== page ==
So once again………Proposition 8 from California (which rescinded Marriage Equality) was found to be unconstitutional. A federal district court had previously thrown out the ban on constitutional grounds and yesterday, the Ninth Circuit Court of Appeals ruled that California’s Proposition 8, was unconstitutional as well……
What is Prop 8?:
- A ballot initiative that Eliminates Rights of Same-Sex Couples to Marry – A State of California Constitutional Amendment (called California Marriage Protection Act) was a ballot proposition (voted on by citizens) that passed in the November 2008 elections.
What the court ruling said:
- Should the lower court judge have recused himself simply because he happens to be gay and may wish to marry his partner, as marriage equality opponents contended: NO.
- Do the proponents (supporters) of Proposition 8 have the legal right, known as standing, to defend it in court: YES.
- Is Proposition 8 constitutional: NO.
What the court said:
In a 2 to 1 ruling, the Ninth Circuit Court of Appeals has affirmed Judge Walker’s decision declaring that Proposition 8 violates the Due Process and Equal Protection Clauses of the Constitution.
From the majority opinion:
Proposition 8 serves no purpose, and has no effect, other than to lessen the status and dignity of gays and lesbians in California, and to officially reclassify their relationships and families as inferior to those of opposite-sex couples.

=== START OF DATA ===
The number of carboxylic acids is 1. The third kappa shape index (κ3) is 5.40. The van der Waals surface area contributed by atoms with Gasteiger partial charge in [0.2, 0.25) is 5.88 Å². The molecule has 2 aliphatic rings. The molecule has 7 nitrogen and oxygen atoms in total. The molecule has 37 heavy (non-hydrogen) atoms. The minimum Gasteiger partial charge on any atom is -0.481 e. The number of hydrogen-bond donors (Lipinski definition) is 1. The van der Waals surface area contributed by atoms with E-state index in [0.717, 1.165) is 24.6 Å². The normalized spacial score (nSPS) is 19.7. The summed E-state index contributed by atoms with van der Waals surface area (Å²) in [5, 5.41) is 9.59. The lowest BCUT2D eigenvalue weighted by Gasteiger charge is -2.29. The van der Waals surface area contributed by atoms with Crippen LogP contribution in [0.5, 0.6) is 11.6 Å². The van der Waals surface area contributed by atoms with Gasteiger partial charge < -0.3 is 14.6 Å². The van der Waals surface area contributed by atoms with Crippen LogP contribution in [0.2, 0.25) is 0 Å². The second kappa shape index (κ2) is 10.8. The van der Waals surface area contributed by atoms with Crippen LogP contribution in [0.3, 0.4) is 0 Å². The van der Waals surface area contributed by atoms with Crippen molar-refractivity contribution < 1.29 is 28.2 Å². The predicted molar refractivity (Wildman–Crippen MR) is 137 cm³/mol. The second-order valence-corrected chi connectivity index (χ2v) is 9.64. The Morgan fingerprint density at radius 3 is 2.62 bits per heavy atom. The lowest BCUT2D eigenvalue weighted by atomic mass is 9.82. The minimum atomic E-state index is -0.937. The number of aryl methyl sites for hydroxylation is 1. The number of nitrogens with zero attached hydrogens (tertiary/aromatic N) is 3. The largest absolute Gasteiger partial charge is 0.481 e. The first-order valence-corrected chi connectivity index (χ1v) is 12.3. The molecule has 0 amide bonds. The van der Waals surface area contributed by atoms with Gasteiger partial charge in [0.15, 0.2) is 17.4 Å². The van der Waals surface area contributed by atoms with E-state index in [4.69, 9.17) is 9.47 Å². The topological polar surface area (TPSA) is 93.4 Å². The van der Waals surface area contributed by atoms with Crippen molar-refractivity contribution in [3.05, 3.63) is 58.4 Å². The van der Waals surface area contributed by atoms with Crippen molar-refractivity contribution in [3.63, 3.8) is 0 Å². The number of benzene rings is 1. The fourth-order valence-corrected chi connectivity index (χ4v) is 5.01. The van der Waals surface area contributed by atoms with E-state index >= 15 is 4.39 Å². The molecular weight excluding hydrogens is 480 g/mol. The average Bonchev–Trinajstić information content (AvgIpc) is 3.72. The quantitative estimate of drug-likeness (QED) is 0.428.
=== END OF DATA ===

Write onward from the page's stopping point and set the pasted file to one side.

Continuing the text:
The People may not employ the initiative power to single out a disfavored group for unequal treatment and strip them, without a legitimate justification, of a right as important as the right to marry.
That designation [of marriage] is important because ‘marriage’ is the name that society gives to the relationship that matters most between two adults. A rose by any other name may smell as sweet, but to the couple desiring to enter into a committed lifelong relationship, a marriage by the name of ‘registered domestic partnership’ does not.
What this means – 2 things:
The ruling is unique and narrow to the state of California which limits the possibilty of the Supreme Court hearing the case, yet it remains a possibility. A broader decision would have certainly drawn Supreme Court of the United States (SCOTUS) attention but there is a chance that the justices may pass on it as it is limited to issues within the state of California.
By not ruling on the case, the SCOTUS avoids having to rule on other state based cases such as Alabama’s Marriage Amendment. The bigger, national fight is put off until tomorrow but the people of Alabama suffer but Proposition 8 is likely dead in California…….
Next week – Why elections matter and what does the 2012 election means for the Supreme Court….